The craze for “coon” songs, as they are familiarly known, began about three years ago, and shows little sign of abatement at the present time. Not content with “rag-time” songs, marches, two-steps, and even waltzes have also been subjected to this syncopated style of treatment by composers, in order to appease the seemingly insatiable thirst for that peculiar rhythmic effect produced by successive irregular accent. That the production of coon songs and two-steps has been carried to an extreme no one can question, but out of the many thousands of publications of this character, but a very few, by comparison, have enjoyed really large sales. ‘Tis true that some of the “rag-time” compositions have exceeded the 300,000 mark, but in each case where such immense popularity was obtained it was due to some distinctive merit—an irresistible swing, perhaps, like that of the “Georgia Camp-meeting,” by Kerry Mills. And who will venture to say that the author of this widely- known piece is not a genius in his line? It was this same composer who also created “‘Rastus on Parade,” “Happy Days in Dixie,” and “Whistling Rufus”—four consecutive “rag-time” hits, the combined sales of which have netted Mr. Mills a comfortable fortune. Mills has a style peculiarly his own, with distinguishing characteristics, such as are found in Sousa’s marches or Waldteufel’s waltzes. And each has his imitators.

In the “coon” song, as a rule, we find much that is coarse and unrefined, but many of them, nevertheless, are enjoyed by the cultured as well as the uncultured, when rendered by an artist like May Irwin, whose personality is often captivating.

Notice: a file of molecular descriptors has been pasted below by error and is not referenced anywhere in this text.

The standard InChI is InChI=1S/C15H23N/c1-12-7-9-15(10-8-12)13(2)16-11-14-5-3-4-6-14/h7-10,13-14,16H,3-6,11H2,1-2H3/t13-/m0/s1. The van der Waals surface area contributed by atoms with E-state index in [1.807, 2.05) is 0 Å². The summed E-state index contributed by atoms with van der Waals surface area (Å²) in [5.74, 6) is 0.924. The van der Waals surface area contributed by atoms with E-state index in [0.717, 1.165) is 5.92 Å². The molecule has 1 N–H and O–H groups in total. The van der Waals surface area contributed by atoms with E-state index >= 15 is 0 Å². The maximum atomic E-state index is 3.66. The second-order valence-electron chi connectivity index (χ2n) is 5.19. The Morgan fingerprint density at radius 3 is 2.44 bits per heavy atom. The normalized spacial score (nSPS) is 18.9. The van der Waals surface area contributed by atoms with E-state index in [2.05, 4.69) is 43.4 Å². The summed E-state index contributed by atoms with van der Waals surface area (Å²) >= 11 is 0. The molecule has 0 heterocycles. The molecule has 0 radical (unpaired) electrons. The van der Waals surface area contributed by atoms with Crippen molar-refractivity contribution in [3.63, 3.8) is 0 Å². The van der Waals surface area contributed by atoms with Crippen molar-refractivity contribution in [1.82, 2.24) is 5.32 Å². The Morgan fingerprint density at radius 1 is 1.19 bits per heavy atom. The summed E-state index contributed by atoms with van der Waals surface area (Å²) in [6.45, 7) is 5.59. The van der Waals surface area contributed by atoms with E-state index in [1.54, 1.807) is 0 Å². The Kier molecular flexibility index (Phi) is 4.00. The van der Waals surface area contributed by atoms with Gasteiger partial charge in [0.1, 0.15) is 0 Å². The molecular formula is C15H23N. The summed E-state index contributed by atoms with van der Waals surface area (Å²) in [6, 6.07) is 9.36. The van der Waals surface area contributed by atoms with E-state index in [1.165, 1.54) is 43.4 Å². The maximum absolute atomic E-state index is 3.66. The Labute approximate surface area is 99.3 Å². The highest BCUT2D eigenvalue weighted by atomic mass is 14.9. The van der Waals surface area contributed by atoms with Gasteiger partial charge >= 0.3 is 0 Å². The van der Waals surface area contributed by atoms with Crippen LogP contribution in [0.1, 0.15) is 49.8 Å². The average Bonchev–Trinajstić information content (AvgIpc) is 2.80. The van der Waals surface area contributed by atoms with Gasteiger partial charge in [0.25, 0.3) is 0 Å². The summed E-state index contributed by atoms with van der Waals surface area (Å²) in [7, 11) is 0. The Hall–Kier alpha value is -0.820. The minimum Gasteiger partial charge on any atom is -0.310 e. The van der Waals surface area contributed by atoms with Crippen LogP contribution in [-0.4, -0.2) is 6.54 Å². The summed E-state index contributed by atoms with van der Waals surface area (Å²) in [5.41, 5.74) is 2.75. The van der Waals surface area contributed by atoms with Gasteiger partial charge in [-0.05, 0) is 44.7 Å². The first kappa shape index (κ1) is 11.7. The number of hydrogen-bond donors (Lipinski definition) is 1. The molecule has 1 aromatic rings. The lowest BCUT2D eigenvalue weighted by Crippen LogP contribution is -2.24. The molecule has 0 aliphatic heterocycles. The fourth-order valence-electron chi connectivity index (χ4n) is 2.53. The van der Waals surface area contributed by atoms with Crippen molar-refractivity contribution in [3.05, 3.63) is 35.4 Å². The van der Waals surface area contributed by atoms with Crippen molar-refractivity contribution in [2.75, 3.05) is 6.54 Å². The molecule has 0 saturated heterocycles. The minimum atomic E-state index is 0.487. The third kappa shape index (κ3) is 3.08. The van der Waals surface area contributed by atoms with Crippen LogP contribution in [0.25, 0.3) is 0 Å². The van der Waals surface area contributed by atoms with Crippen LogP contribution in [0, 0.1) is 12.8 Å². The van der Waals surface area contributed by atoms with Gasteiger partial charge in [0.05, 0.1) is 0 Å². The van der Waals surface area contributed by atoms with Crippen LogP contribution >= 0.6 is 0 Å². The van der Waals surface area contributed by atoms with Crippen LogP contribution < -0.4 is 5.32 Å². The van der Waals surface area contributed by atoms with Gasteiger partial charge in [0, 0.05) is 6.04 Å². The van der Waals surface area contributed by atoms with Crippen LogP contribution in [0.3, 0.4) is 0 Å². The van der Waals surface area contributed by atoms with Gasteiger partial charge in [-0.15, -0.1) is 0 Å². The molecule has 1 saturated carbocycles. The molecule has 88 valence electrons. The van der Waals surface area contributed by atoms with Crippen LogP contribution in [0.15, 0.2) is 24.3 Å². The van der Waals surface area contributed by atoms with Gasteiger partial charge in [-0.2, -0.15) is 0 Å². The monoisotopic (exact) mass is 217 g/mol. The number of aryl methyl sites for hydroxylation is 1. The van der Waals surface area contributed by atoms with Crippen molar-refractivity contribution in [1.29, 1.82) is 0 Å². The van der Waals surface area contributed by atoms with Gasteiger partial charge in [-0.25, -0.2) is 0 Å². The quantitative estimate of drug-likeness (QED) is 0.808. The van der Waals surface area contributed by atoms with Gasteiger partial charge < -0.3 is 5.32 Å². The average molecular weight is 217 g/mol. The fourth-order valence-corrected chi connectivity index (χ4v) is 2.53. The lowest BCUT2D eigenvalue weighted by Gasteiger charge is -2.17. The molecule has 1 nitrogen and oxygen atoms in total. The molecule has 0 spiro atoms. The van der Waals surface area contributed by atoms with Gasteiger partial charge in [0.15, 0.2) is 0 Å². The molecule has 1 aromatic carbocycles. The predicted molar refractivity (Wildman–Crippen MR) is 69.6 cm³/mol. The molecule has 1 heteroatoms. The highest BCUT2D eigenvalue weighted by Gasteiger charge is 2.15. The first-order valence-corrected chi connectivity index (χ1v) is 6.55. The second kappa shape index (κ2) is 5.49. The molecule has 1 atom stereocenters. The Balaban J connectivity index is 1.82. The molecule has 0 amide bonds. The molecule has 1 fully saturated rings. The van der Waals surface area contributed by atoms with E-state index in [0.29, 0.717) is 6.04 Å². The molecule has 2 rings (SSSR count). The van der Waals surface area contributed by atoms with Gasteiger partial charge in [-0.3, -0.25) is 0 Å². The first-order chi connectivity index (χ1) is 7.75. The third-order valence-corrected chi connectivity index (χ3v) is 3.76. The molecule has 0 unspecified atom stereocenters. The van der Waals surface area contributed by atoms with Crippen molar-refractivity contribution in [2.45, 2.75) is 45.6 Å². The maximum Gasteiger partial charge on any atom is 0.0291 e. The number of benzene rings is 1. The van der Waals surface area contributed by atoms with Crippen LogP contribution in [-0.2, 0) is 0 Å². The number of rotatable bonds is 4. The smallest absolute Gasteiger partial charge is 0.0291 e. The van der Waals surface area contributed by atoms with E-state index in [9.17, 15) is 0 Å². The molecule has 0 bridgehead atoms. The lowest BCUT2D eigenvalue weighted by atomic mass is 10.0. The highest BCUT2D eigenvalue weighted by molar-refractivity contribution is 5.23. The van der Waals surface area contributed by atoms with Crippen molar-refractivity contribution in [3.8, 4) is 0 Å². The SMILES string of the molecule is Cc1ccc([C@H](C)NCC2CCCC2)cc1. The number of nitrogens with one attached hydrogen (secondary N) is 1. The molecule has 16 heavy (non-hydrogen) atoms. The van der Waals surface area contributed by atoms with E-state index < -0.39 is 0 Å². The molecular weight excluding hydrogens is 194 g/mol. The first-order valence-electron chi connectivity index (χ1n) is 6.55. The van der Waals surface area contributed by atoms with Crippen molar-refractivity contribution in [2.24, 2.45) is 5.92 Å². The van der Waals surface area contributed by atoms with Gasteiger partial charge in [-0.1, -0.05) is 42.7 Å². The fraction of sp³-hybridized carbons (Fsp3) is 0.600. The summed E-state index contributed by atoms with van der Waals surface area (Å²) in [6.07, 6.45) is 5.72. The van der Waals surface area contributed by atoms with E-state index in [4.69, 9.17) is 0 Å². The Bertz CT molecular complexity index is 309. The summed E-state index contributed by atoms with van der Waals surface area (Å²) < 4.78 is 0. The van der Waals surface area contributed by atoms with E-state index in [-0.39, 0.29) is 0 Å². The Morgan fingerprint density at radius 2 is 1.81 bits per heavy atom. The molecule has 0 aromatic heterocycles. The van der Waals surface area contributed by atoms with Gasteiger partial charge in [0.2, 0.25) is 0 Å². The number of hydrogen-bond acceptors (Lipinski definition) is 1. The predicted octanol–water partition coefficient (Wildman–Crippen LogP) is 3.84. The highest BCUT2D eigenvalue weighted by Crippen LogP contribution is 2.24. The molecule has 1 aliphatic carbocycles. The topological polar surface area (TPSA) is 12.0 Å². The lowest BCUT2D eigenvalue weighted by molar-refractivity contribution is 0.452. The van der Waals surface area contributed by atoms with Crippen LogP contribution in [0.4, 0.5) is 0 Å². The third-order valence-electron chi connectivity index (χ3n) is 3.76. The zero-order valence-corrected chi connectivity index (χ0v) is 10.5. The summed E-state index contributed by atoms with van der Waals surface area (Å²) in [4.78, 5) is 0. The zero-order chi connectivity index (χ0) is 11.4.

But in spite of the “rag-time” epidemic, the popular taste is not necessarily deteriorating. Refined love ballads are more sought after than formerly, which is a healthy sign. Due appreciation is shown such songs as “Because,” “Always,” “Oh, Promise Me,” “Answer,” and “The Sweetest Story Ever Told,” which last I may be pardoned for mentioning.

Single word-titles are particularly in vogue just now, and no doubt the immediate result of the immense popularity attained by Horwitz and Bower’s ballad “Because.” Some of the latest are “If,” “Why,” “Wait,” “Perhaps,” and “Forever.” The authors of “Because,” however, were not the originators (as claimed) of this style of ballad, for Mr. Alfred G. Robyn antedates them by several years with his exquisite little songs “Answer” and “You,” which have become standard and will always be in demand. Eugene Cowles’s “Forgotten” was also among the first of the “single word” successes.